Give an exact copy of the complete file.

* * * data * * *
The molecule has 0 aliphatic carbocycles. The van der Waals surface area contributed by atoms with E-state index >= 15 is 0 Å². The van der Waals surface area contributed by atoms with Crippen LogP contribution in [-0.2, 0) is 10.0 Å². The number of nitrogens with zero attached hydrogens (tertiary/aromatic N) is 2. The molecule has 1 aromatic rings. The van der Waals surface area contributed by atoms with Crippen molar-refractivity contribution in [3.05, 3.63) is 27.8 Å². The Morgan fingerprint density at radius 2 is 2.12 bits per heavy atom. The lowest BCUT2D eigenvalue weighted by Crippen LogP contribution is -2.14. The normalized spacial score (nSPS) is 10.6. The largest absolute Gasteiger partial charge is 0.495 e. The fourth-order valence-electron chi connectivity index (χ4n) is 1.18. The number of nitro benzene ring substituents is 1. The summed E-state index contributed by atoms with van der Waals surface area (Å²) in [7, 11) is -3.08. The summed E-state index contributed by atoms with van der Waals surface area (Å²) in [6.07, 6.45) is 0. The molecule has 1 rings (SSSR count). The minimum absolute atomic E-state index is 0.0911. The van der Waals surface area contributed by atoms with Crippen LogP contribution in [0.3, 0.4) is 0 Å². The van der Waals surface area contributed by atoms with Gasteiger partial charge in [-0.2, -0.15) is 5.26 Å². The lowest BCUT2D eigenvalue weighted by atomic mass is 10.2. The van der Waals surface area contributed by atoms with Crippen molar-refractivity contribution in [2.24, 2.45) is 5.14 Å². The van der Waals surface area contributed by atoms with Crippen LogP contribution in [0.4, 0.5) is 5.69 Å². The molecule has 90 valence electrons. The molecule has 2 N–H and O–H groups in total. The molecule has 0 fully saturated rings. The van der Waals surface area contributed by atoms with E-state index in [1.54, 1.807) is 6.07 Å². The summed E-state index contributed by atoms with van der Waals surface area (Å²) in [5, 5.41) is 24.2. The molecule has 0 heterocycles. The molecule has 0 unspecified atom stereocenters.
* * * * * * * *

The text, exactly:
The molecule has 0 aliphatic carbocycles. The van der Waals surface area contributed by atoms with E-state index >= 15 is 0 Å². The van der Waals surface area contributed by atoms with Crippen LogP contribution in [-0.2, 0) is 10.0 Å². The number of nitrogens with zero attached hydrogens (tertiary/aromatic N) is 2. The molecule has 1 aromatic rings. The van der Waals surface area contributed by atoms with Crippen molar-refractivity contribution in [3.05, 3.63) is 27.8 Å². The Morgan fingerprint density at radius 2 is 2.12 bits per heavy atom. The lowest BCUT2D eigenvalue weighted by Crippen LogP contribution is -2.14. The normalized spacial score (nSPS) is 10.6. The largest absolute Gasteiger partial charge is 0.495 e. The fourth-order valence-electron chi connectivity index (χ4n) is 1.18. The number of nitro benzene ring substituents is 1. The summed E-state index contributed by atoms with van der Waals surface area (Å²) in [7, 11) is -3.08. The summed E-state index contributed by atoms with van der Waals surface area (Å²) in [6.07, 6.45) is 0. The molecule has 1 rings (SSSR count). The minimum absolute atomic E-state index is 0.0911. The van der Waals surface area contributed by atoms with Crippen LogP contribution in [0.3, 0.4) is 0 Å². The van der Waals surface area contributed by atoms with Gasteiger partial charge in [-0.2, -0.15) is 5.26 Å². The lowest BCUT2D eigenvalue weighted by atomic mass is 10.2. The van der Waals surface area contributed by atoms with Crippen molar-refractivity contribution in [2.24, 2.45) is 5.14 Å². The van der Waals surface area contributed by atoms with Crippen LogP contribution in [0.4, 0.5) is 5.69 Å². The molecule has 90 valence electrons. The molecule has 2 N–H and O–H groups in total. The molecule has 0 fully saturated rings. The van der Waals surface area contributed by atoms with E-state index in [1.54, 1.807) is 6.07 Å². The summed E-state index contributed by atoms with van der Waals surface area (Å²) in [5, 5.41) is 24.2. The molecule has 0 heterocycles. The molecule has 0 unspecified atom stereocenters.